First let's cover safety.
Lye is an extremely strong base and will cause severe burns. The first step of making soap is always getting out the baking soda and keeping it close by. Use it to neutralize the lye if you get it on yourself. You should wear safety glasses if you have them available.
(Note from WW - if you don't have safety glasses, get some! As a chemist I can assure you that splash-back is a common occurrence during any kind of formulation and/or mixing. You only have one pair of eyes - the $5 it will cost your for a pair of UVEX goggles is well worth the price)
Next take all your aluminum spoons and pots and put them away. Lye will eat holes completely through them! Use glass, plastic, or cast iron pots and plastic or wood spoons.
There are only three necessary ingredients to make soap: water, fat, and lye. Soft water like rainwater works best but anything wet will work. Here on this farm we always use lard for our fat. I'm sure beef tallow or other kinds of fat would work but I've never used them. Here in the sticks all grocery stores still carry Red Devil lye; its probably in the same area of the store as the drain cleaners. If it sits on the shelf next to Drano that should tell you something. Yeah I know there are dozens of recipes out there calling for salt, sugar, borax, oatmeal, olive oil... try those after you master basic soap.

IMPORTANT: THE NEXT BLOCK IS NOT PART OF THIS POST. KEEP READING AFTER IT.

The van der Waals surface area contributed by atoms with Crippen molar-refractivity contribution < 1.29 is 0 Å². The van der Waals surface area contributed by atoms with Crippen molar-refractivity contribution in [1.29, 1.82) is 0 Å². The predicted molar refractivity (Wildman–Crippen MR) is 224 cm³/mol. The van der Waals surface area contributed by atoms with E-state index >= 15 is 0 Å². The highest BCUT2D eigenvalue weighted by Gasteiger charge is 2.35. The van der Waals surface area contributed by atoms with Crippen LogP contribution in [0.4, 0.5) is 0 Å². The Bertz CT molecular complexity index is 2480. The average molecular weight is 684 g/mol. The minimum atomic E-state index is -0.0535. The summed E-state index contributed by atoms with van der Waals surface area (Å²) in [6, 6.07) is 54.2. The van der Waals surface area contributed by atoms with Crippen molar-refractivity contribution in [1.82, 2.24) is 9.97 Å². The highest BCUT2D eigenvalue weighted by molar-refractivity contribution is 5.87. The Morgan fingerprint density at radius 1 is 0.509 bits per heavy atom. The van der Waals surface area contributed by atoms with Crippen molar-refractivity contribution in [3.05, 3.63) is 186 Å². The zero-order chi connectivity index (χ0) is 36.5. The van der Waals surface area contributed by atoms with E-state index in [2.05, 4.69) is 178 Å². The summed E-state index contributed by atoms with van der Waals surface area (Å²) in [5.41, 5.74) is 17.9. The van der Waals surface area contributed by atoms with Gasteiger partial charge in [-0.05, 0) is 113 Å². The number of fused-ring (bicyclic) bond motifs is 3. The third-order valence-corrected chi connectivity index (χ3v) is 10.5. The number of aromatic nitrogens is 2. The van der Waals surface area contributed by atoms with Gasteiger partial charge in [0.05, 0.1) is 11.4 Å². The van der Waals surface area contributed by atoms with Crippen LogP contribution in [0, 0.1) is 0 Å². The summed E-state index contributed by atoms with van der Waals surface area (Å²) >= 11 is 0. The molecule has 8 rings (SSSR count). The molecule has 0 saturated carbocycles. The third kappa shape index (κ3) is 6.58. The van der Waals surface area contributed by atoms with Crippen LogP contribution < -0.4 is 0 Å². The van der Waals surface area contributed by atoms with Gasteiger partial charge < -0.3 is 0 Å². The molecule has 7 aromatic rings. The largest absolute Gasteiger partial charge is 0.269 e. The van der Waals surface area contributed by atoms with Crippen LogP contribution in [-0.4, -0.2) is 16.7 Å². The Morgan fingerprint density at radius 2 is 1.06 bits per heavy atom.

The hardest part about making soap is getting the ratio of these three right. Here is the ratio that we use: 8 oz. of fat : 3 oz. of water : 1 oz of lye.
Now here is how to make soap.
Take cold water and add your lye to it. Stir it until the lye is completely dissolved. Don't be surprised when the water boils and gets hot that's a good sign. After stirring put it over to the side and let it come back down to room temperature.
Melt the fat in a pot large enough to prevent anything boiling over or splashing out. We use a big cast iron pot outside over a fire, but that's more tradition than necessary.
Very carefully pour the lye water into the melted fat and stir and stir and stir. We use an old unpainted boat paddle to stir with but we make 20 pounds of soap at one time too. We also keep a low fire under the pot the entire time because it reduces the amount of time to stir.
When you can pull your spoon or paddle out of the pot and the soap pulls up like spaghetti with it you are finished. You can leave it in this pot and cut it out in a week or two or pour it into molds to complete the job. Finally leave the soap alone for a week or two more, the longer it has to dry out the better it will be.
Sound simple? It is but you won't need to exercise the day you do this because the stir part is a lot of hard work.